I ended an engagement about 6 weeks ago. I think this happens more often than we realize, but we probably don’t hear about it so much because it’s not something we want people to know about or are capable of discussing; it’s an incredibly difficult decision to make. For me, it was a decision to acknowledge doubt that I had from the first day we met and which continued to grow with the relationship. Working up the courage and integrity to end one of the best relationships I’ve had was incredibly stressful, but was something I should have done a long time ago, and now that it’s done, I feel relief and excitement for the future.
Coming out of a long-term college relationship back in 2010, I had tried to explain to my girlfriend then, when she was breaking up with me, that all “love” fades and the reality of long-term commitment sets in, and as such, “real love” is about honoring that commitment—I told her, and sold myself on the idea, that love is a behavior.
I’ve now been through two long-term relationships since college in which I faced constant doubt. In both cases I hesitated at the outset of the relationship because I wasn’t in a hurry to jump into anything and I value the process of getting to know a potential partner. In both instances, a couple months in I told myself that I was “unsure” about the relationship and that I needed time to see how it would play out. It seemed true at the time, how could 2 months be enough to know whether someone would be a good partner? Both women are exceptional. They were compatible in terms of goals and values, beautiful, shining personalities, loving and stable families, strong careers and ambitions, large groups of friends, fantastic in bed, and generally thoughtful and giving. How then did I come to end both seemingly healthy relationships?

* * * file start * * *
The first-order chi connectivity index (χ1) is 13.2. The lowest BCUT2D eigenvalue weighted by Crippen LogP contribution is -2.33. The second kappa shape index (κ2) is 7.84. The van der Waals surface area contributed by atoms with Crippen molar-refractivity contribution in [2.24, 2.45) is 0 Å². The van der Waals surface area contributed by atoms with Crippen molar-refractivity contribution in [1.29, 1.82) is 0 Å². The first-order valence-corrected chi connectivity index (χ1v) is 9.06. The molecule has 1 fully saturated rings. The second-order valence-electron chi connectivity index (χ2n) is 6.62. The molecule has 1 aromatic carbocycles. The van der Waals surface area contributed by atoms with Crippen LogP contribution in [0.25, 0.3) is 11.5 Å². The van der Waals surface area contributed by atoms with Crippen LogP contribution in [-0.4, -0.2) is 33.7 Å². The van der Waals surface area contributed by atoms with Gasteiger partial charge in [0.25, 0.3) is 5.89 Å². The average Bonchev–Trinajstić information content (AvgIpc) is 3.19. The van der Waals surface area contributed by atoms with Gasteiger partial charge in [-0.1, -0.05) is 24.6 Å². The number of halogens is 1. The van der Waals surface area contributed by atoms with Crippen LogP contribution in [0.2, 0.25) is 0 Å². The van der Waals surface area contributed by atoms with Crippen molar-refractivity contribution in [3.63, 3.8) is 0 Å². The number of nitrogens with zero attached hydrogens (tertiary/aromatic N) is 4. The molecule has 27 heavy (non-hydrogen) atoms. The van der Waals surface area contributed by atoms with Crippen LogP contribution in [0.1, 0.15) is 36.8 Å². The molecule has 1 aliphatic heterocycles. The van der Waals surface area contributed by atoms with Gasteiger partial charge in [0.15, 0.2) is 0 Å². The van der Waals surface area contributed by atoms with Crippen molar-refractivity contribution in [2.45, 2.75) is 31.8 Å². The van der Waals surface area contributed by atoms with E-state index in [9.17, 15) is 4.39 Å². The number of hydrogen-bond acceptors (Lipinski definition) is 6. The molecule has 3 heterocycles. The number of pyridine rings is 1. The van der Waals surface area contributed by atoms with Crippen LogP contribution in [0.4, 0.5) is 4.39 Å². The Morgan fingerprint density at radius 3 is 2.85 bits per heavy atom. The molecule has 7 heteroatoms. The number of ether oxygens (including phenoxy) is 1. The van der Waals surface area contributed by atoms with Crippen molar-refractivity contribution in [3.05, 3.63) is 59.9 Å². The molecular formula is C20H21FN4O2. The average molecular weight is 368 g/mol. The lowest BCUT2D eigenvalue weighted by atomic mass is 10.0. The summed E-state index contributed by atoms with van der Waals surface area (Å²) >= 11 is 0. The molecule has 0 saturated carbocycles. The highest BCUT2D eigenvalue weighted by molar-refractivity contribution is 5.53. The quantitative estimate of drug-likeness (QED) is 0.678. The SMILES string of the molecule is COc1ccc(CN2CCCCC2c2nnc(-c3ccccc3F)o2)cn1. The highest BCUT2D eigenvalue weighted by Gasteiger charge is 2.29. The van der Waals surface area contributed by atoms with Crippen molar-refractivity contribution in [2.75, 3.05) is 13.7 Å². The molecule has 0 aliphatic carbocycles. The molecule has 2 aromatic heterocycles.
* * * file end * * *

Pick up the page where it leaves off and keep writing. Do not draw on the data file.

In 1967, John Lennon wrote a song called, “All You Need is Love.” He also beat both of his wives, abandoned one of his children, verbally abused his gay Jewish manager with homophobic and anti-semitic slurs, and once had a camera crew film him lying naked in his bed for an entire day.
Thirty-five years later, Trent Reznor from Nine Inch Nails wrote a song called “Love is Not Enough.” Reznor, despite being famous for his shocking stage performances and his grotesque and disturbing videos, abstained from all drugs and alcohol, married one woman, had two children with her, and then cancelled entire albums and tours so that he could stay home and be a good husband and father.
One of these two men had a clear and realistic understanding of love. One of them did not. One of these men idealized love as the solution to all of his problems. One of them did not. One of these men was probably a narcissistic asshole. One of them was not.
In our culture, many of us idealize love. We see it as some lofty cure-all for all of life’s problems. Our movies and our stories and our history all celebrate it as life’s ultimate goal, the final solution for all of our pain and struggle. And because we idealize love, we overestimate it. As a result, our relationships pay a price.